The American bison, our national mammal, embodies what is most beautiful and inspiring about our country: community, courage, compassion, strength.
Wilma Mankiller, the first female chief of the Cherokee Nation, once observed, “Cows run away from the storm while the buffalo charges toward it — and gets through it quicker. Whenever I’m confronted with a tough challenge, I do not prolong the torment, I become the buffalo.”
As a nation we need to face today’s tumultuous winds, reconcile the past’s collective traumas, and chart a course together to a more equitable and sustainable future for all Americans. Moving on from one of our nation’s most divisive elections, we have an opportunity to remember that we still have much to learn from the history of buffalo conservation.
It’s a message of growing relevance in Utah, which takes its name from the Ute Tribe. The Ute keep a herd of buffalo as part of a larger effort to reestablish buffalo herds on Indian lands in a manner that promotes Native culture, ecological restoration, and economic development. The Skull Valley Band of Goshute likewise keep a herd, as does the state of Utah in the Henry Mountains and in Antelope Island State Park.
Once numbering in the tens of millions, bison were hunted to within a hair of extinction in the late 19th century. History tells us that, beginning in 1907, bison were brought back from the brink by Teddy Roosevelt and the America Bison Society, as 15 Bronx Zoo bison were shipped from Grand Central Station to Oklahoma to begin the long process of restoring bison herds in America’s heartland. But that is an incomplete story.
The Confederated Salish and Kootenai Tribes also played a pivotal role in preventing the extinction of buffalo when one of their members brought orphaned calves across the Continental Divide and started a herd on the Flathead Indian Reservation in Montana. Over subsequent decades, this reservation-based conservation herd grew to become the largest group of North American plains bison.
In an act of vandalism this summer, protesters toppled a statue of Theodore Roosevelt. On its base was painted “stolen lands” — a reference to the national parks that were in many instances created on land appropriated from Native Americans. It speaks to a nation wrestling with its identity and shared history, including the trauma suffered by First Peoples with European settlement of the “New World.”
How we weave our individual stories into a shared history shapes our national identity. Despite a mutual distrust born of difference, our ancestors shared a profound respect for the American wilderness and its wildlife. They both hunted with reverence for big game, mindful that America’s bounty would continue only if sustained for future generations. In this way conservation is a core American value that offers a path to national reconciliation and healing.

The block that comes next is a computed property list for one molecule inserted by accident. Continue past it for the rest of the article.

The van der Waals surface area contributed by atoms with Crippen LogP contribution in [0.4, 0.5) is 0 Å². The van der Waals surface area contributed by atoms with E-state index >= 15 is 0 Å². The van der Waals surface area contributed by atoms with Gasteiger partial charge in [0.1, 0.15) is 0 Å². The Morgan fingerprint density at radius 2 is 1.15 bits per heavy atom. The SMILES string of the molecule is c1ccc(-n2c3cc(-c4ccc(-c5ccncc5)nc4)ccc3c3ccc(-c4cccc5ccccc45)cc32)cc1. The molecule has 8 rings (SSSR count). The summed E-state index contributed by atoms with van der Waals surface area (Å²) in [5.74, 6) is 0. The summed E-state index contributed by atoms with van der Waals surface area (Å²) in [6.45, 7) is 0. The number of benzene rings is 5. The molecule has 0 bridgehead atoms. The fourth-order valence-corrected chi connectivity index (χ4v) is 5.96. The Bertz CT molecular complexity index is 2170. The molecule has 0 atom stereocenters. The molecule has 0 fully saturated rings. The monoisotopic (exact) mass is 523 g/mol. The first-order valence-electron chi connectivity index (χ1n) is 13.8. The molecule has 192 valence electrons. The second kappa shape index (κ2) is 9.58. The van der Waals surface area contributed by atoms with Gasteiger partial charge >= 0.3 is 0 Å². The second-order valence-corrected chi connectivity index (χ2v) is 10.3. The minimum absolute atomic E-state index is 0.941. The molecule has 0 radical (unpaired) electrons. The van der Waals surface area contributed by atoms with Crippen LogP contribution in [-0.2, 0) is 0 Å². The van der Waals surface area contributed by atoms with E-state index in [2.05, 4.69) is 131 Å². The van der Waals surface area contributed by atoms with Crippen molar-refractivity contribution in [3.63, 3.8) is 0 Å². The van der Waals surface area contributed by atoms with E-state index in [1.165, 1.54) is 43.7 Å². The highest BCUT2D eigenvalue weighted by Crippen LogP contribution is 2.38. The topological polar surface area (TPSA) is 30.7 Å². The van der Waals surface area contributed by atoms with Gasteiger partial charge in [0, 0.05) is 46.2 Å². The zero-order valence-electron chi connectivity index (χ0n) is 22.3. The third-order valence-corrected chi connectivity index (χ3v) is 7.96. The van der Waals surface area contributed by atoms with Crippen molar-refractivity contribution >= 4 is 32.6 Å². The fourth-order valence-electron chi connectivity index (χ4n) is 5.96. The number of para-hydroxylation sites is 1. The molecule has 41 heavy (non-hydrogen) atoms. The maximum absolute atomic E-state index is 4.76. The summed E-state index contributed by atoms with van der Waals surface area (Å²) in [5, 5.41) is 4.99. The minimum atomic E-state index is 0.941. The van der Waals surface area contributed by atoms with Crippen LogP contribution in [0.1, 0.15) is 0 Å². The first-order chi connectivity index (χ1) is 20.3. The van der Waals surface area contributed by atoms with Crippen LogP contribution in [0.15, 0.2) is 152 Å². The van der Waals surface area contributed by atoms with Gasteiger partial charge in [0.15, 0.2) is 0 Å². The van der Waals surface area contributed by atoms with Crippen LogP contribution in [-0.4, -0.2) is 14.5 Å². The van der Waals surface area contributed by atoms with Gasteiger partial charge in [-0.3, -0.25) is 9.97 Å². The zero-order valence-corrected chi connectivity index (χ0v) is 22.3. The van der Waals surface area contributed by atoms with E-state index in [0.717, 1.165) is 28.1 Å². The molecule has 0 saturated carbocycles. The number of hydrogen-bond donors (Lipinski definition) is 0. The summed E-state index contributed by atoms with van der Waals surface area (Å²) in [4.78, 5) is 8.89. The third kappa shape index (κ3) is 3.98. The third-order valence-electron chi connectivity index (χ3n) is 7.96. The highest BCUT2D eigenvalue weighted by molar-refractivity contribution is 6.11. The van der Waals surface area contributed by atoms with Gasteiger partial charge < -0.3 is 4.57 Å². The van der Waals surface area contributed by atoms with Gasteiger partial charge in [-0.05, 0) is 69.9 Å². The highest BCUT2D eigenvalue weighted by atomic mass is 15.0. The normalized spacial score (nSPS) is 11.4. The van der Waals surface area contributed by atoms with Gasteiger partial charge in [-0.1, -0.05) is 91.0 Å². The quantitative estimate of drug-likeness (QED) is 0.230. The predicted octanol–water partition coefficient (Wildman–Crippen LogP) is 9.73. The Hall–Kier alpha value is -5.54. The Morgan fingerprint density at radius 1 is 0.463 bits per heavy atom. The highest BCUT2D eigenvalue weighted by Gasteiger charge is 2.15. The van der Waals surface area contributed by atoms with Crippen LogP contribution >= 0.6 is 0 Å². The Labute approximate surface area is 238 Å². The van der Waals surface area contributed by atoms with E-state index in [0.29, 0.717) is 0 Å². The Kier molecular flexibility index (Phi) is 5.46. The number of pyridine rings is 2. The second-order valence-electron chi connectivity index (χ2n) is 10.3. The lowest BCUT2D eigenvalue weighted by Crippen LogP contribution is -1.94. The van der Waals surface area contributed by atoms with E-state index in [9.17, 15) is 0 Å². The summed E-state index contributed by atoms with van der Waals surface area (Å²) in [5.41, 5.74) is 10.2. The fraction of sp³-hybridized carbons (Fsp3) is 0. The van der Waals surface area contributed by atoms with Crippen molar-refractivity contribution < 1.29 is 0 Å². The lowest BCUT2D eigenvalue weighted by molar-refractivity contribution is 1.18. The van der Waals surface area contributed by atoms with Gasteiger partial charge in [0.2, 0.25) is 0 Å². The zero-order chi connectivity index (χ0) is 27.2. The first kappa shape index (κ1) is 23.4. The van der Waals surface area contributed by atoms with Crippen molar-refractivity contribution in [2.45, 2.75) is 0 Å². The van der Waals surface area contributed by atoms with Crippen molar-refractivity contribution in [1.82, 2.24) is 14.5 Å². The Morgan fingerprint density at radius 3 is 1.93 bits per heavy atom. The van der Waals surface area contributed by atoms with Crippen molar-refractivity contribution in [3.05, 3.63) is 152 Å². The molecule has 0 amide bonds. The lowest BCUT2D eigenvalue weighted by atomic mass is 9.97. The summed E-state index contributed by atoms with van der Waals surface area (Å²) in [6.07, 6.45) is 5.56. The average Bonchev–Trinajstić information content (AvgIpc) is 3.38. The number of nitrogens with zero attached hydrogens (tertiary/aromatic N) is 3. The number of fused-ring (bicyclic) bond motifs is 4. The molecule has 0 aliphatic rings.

The conservation of the American bison is not just an act of recognizing the trauma that has been, and continues to be inflicted on the Indigenous peoples in this country. It is an act of reconciling with the relations we all share: the wild creatures, waters, and lands that we as Americans are blessed with and have the opportunity and responsibility to protect.
In 2016 a bipartisan group in Congress, working with tribes, conservation groups and bison ranchers, came together to make the bison the national mammal of the United States. Since then, the first Saturday in November has been celebrated and recognized by congressional decree as “National Bison Day.”
In continuing the great conservation work that began at the turn of the century, we have the opportunity to work together to bring our national mammal back to its former glory and to reconcile with our past and begin the long-work of healing this country’s painful divides.
The recent Bison Conservation Initiative of the Department of Interior maps out a plan to guide bison conservation for the next decade. Informed by scientific leadership of the Wildlife Conservation Society, the initiative recognizes that the restoration of wild, free-roaming bison must include their reintroduction to tribal lands, and thus should be Indigenous-led, while including bipartisan representatives of government, producers, and conservation.
Native nations in Utah have always been a powerful voice for conservation. We encourage DOI to draw on this tribal knowledge and leadership as they move toward implementation of the BCI’s national vision for ecocultural, Indigenous-led bison restoration and support the protection and rewilding of vital grasslands and landscapes like Utah’s glorious but fragile ecosystems.
Like any national vision, it needs political support, adequate funding, and inspired leadership. Even more importantly, it needs all of us to lean in and recognize that conservation grounded in the principles of diversity, equity, inclusion, and justice seeks more than simply protecting a species or designating a national monument.
Conservation is our shared national heritage. It is where our common values activate our responsibility and commitment to other. It is our lifeblood and well-being. Finally, it is how we, too, can face the powerful winds blowing across our great nation and forge a path to a wholly different and more resilient future for this great country.
Roger Fragua is a member of the Pueblo of Jemez and co-founder and executive director of the Flower Hill Institute. He is a great-grandson of Jose Ortiz Toledo, cultural leader of the Pueblo of Jemez in New Mexico.
Ted Roosevelt V is a co-founder of Redwood Grove Capital and Vice Chair of ecoAmerica. He is a great-great-grandson of Theodore Roosevelt, the 26th president of the United States.